The Marsh Fritillary butterfly has undergone a significant decline in numbers in Wales and this picture is reflected in the dramatic loss of populations from NPT over the last 50 years. Its favoured habitat in the county is marshy grassland or rhos pasture with Devil's-bit Scabious, which the caterpillars feed on, and plants that provide nectar for flying adults, e.g. Meadow Thistle. Loss of appropriate habitat followed by broken meta-population connectivity have probably played a major role in the decline.


Due to the large losses of its native habitats which have occurred in the last 100 years, Ivy-Leaved Bellflower is an endangered species of some concern. In NPT, it is found in a few unimproved marshy grassland and heathland habitats but also in humid banks above streams and ditches in conifer plantations where it is protected from intense grazing. The plight and conservation of this charming species has been ignored in Wales while it has continued to shrink in its abundance due to habitat loss. Populations in NPT require careful consideration and management.


The Adder is the only venomous snake in the UK but is not an aggressive species. Adders are mostly found in areas of rough countryside with edge habitats. They are variable in colour but always have a distinctive dark zig-zag down the spine. The best way to find them is to move slowly along the edge of a path through bracken but even then you will need to be very quiet and have a keen eye to spot them. Adders unfortunately still suffer from some persecution in NPT.

Heathland and Moorland Projects in NPT


Monitoring and conservation management of Marsh Fritillary in NPT

Historical records indicate that the Marsh Fritillary was widespread in NPT 50 years ago, with colonies scattered in both the northern and southern sectors of the county. At that time, species-rich marshy grasslands with Devil's-bit Scabious, Meadow Thistle, Heath Spotted-orchid and other significant species were more common in our landscape than today.


The Marsh Fritillary has a limited dispersal ability and requires a network of connected habitats and colonies that allow some interchange between otherwise discrete colonies. At any one time within this meta-population network some habitats may not be occupied, but their presence and potential for colonisation is nevertheless a major factor in Marsh Fritillary meta-population dynamics. The significant losses of marshy grassland habitat that have occurred in Neath Port Talbot in the last 50 years have not only removed breeding grounds for this colourful butterfly but have also broken the habitat connectivity that is crucial for dispersal and meta-population maintenance. The availability of suitable marshy grasslands in an appropriately connected landscape is key to the success and conservation of the Marsh Fritillary in NPT.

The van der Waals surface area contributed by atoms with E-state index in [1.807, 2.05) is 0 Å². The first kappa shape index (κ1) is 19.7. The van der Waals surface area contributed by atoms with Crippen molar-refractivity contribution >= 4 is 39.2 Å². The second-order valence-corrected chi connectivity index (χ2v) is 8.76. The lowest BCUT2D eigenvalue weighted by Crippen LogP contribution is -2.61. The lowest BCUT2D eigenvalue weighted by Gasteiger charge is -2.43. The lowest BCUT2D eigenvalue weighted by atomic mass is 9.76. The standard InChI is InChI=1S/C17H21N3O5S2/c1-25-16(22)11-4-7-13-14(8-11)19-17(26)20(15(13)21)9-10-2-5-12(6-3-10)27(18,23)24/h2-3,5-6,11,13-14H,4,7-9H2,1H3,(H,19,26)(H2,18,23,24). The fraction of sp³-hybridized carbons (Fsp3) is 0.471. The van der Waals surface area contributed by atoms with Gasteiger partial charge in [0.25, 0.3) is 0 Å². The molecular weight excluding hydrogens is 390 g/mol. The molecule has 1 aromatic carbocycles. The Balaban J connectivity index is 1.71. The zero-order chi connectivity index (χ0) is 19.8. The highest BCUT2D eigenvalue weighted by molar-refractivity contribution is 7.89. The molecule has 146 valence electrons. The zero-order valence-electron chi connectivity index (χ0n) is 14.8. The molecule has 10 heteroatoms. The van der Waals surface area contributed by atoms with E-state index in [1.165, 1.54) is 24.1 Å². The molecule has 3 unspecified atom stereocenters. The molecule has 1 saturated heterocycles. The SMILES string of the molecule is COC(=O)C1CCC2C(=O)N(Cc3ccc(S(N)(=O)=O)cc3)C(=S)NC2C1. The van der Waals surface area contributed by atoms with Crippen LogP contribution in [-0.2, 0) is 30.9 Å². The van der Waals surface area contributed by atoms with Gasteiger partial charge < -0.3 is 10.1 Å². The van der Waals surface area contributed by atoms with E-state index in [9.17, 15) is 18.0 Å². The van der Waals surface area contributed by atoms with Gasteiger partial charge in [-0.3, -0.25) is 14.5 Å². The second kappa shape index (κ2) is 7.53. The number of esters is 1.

Under the leadership of Butterfly Conservation and a dedicated group of organised volunteers, a large amount of effort has been put into finding, surveying and monitoring Marsh Fritillary sites in NPT and neighbouring areas of Carmarthenshire. It has become clear that the Marsh Fritillary is largely, if not entirely, confined to the Dulais and Amman Valleys, in the northern sector of the county. Each year known and potential breeding sites in these areas are monitored for the presence of larval webs and their condition is assessed. Butterfly Conservation have also worked in partnership with Natural Resources Wales to reclaim and manage marshy grassland suitable for Marsh Fritillary in the Dulais Valley, on NRW owned land previously planted with Sitka Spruce or intensively grazed. An important part of the conservation management strategy throughout has been the organisation of sympathetic grazing regimes to keep habitats in a condition favourable for Marsh Fritillary. At present we have 7 occupied Marsh Fritillary sites in NPT as well as a number of suitable sites that have not been colonised. There are strong populations in the Dulais Valley in the vicinity of Blaendulais but the largest populations are found in the Amman Valley and particularly near Tairgwaith and Cwmgors. Connectivity analysis reveals that these habitats are parts of larger, complex meta-population networks that reside mainly in Dyfed and Powys.

Marsh Fritillary Larval Web Tairgwaith NPT LNP
bottom of page